(Delhi) India’s main Hindu nationalist party was making early gains as officials began counting votes following the country’s massive national election. The opposition is looking to end the ruling Congress party’s decade-long reign. The Election Commission was expected to announce the results later today.
There was a record turnout in this year’s election, with 66.38% of India’s 814 million eligible voters casting ballots during the six-week contest, which began on April 7 and was held in stages across the country. Turnout in the 2009 elections was 58.13%.
Campaigning on promises of a revival in economic growth, the opposition Bharatiya Janata Party and its candidate for prime minister, Narendra Modi, were looking to take advantage of widespread dissatisfaction with the Congress party.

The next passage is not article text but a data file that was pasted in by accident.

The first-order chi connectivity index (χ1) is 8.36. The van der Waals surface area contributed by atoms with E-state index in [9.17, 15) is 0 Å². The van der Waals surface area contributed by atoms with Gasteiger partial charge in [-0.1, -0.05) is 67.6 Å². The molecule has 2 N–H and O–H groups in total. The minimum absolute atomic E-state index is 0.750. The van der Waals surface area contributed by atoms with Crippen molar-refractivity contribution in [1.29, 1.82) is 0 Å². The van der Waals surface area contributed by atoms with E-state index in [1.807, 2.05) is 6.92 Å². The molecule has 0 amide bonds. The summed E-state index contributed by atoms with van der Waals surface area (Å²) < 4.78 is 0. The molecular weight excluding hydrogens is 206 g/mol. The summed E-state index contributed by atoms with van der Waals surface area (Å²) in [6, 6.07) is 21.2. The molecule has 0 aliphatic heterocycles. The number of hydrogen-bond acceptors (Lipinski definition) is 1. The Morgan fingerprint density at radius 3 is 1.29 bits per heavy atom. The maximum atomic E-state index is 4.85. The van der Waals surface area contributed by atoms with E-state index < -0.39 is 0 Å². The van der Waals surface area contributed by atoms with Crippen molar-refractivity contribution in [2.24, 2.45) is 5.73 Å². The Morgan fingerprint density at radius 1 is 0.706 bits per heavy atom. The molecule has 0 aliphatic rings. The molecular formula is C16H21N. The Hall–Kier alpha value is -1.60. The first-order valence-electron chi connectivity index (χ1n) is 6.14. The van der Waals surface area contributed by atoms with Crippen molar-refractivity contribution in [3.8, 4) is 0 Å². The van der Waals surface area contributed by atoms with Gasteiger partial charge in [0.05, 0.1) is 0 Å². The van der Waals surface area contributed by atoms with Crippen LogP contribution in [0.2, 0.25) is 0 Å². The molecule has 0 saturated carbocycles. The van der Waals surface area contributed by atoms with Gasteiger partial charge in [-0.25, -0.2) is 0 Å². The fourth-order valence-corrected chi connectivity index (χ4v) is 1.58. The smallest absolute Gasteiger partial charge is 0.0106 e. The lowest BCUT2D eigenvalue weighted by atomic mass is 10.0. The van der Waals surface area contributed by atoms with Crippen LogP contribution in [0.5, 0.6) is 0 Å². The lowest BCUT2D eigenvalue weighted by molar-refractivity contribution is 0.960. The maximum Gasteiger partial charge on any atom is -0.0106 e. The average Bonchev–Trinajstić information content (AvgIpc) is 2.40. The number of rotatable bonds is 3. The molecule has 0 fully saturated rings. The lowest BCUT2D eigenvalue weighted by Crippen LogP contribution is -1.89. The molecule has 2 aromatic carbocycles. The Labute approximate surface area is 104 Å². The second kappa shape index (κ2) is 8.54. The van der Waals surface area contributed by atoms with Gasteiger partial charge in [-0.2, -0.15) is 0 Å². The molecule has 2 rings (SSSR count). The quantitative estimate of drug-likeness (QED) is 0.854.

The BJP’s slick and well-financed campaign also promised better governance. The Congress-led ruling alliance has been plagued by repeated corruption scandals, and the Congress party’s 43-year-old leader, Rahul Gandhi, appeared to have failed to inspire public confidence.
Exit polls by at least six major Indian TV stations predicted a BJP-led coalition would win between 249 and 289 seats in the 543-seat Lok Sabha, or lower house of Parliament. A party or coalition needs at least 272 seats to form a government.
According to the Election Commission, early trends for 150 seats showed the BJP ahead in 79 seats and the Congress in 26. The rest were split between a handful of smaller parties.
By early afternoon, a clear picture was expected to emerge on what India’s next Parliament would look like.
If the results are in line with the exit polls and the BJP and its allies win a clear majority, India’s stock markets are likely to see an upswing.
At the BJP’s headquarters in New Delhi, workers were already anticipating victory and preparing sweets to be distributed among the party’s supporters and allies.